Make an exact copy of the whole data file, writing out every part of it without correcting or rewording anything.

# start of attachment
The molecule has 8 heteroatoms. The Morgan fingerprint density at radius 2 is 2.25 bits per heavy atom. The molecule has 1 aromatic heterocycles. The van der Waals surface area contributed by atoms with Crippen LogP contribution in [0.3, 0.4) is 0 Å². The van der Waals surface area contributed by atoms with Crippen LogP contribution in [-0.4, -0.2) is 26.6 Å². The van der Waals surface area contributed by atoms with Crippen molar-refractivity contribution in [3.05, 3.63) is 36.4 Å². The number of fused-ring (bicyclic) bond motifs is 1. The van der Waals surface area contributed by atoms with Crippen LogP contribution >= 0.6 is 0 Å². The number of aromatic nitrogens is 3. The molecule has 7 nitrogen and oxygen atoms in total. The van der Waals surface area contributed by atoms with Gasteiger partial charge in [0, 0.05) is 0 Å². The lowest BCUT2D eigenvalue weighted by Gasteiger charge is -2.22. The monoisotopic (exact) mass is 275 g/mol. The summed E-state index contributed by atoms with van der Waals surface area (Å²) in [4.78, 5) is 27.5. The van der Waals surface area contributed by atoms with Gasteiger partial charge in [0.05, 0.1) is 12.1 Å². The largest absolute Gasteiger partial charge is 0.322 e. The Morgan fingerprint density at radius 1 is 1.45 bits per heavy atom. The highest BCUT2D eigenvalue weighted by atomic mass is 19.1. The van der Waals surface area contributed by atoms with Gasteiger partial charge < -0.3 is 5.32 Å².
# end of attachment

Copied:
The molecule has 8 heteroatoms. The Morgan fingerprint density at radius 2 is 2.25 bits per heavy atom. The molecule has 1 aromatic heterocycles. The van der Waals surface area contributed by atoms with Crippen LogP contribution in [0.3, 0.4) is 0 Å². The van der Waals surface area contributed by atoms with Crippen LogP contribution in [-0.4, -0.2) is 26.6 Å². The van der Waals surface area contributed by atoms with Crippen molar-refractivity contribution in [3.05, 3.63) is 36.4 Å². The number of fused-ring (bicyclic) bond motifs is 1. The van der Waals surface area contributed by atoms with Crippen LogP contribution >= 0.6 is 0 Å². The number of aromatic nitrogens is 3. The molecule has 7 nitrogen and oxygen atoms in total. The van der Waals surface area contributed by atoms with Gasteiger partial charge in [0, 0.05) is 0 Å². The lowest BCUT2D eigenvalue weighted by Gasteiger charge is -2.22. The monoisotopic (exact) mass is 275 g/mol. The summed E-state index contributed by atoms with van der Waals surface area (Å²) in [4.78, 5) is 27.5. The van der Waals surface area contributed by atoms with Gasteiger partial charge in [0.05, 0.1) is 12.1 Å². The largest absolute Gasteiger partial charge is 0.322 e. The Morgan fingerprint density at radius 1 is 1.45 bits per heavy atom. The highest BCUT2D eigenvalue weighted by atomic mass is 19.1. The van der Waals surface area contributed by atoms with Gasteiger partial charge < -0.3 is 5.32 Å².